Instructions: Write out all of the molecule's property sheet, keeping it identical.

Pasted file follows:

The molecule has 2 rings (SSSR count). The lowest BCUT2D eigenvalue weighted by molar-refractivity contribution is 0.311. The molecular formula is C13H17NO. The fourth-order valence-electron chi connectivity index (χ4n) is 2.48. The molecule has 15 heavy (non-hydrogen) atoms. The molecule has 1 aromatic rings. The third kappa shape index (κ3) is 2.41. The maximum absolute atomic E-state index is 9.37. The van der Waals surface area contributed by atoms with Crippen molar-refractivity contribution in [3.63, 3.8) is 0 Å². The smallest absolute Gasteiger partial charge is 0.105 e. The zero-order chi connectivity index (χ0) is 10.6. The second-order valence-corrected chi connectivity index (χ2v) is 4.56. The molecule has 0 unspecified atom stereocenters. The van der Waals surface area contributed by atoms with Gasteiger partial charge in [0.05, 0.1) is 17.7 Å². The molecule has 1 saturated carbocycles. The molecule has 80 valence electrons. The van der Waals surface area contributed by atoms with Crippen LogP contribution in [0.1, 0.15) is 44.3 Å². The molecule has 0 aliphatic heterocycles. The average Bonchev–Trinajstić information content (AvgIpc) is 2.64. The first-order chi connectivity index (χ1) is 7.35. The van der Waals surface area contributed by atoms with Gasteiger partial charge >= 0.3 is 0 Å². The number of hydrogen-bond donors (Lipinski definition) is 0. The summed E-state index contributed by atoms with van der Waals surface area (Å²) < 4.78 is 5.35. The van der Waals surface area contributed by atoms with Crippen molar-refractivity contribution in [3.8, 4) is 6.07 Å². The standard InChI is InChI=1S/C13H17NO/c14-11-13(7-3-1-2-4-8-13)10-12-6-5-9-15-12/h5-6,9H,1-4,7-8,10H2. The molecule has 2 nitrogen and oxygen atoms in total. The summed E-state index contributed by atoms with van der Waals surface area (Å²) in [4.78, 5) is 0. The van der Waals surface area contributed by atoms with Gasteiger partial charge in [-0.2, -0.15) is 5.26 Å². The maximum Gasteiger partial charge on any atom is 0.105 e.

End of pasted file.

The molecule has 2 rings (SSSR count). The lowest BCUT2D eigenvalue weighted by molar-refractivity contribution is 0.311. The molecular formula is C13H17NO. The fourth-order valence-electron chi connectivity index (χ4n) is 2.48. The molecule has 15 heavy (non-hydrogen) atoms. The molecule has 1 aromatic rings. The third kappa shape index (κ3) is 2.41. The maximum absolute atomic E-state index is 9.37. The van der Waals surface area contributed by atoms with Crippen molar-refractivity contribution in [3.63, 3.8) is 0 Å². The smallest absolute Gasteiger partial charge is 0.105 e. The zero-order chi connectivity index (χ0) is 10.6. The second-order valence-corrected chi connectivity index (χ2v) is 4.56. The molecule has 0 unspecified atom stereocenters. The van der Waals surface area contributed by atoms with Gasteiger partial charge in [0.05, 0.1) is 17.7 Å². The molecule has 1 saturated carbocycles. The molecule has 80 valence electrons. The van der Waals surface area contributed by atoms with Crippen LogP contribution in [0.1, 0.15) is 44.3 Å². The molecule has 0 aliphatic heterocycles. The average Bonchev–Trinajstić information content (AvgIpc) is 2.64. The first-order chi connectivity index (χ1) is 7.35. The van der Waals surface area contributed by atoms with Gasteiger partial charge >= 0.3 is 0 Å². The number of hydrogen-bond donors (Lipinski definition) is 0. The summed E-state index contributed by atoms with van der Waals surface area (Å²) < 4.78 is 5.35. The van der Waals surface area contributed by atoms with Crippen molar-refractivity contribution in [3.8, 4) is 6.07 Å². The standard InChI is InChI=1S/C13H17NO/c14-11-13(7-3-1-2-4-8-13)10-12-6-5-9-15-12/h5-6,9H,1-4,7-8,10H2. The molecule has 2 nitrogen and oxygen atoms in total. The summed E-state index contributed by atoms with van der Waals surface area (Å²) in [4.78, 5) is 0. The van der Waals surface area contributed by atoms with Gasteiger partial charge in [-0.2, -0.15) is 5.26 Å². The maximum Gasteiger partial charge on any atom is 0.105 e.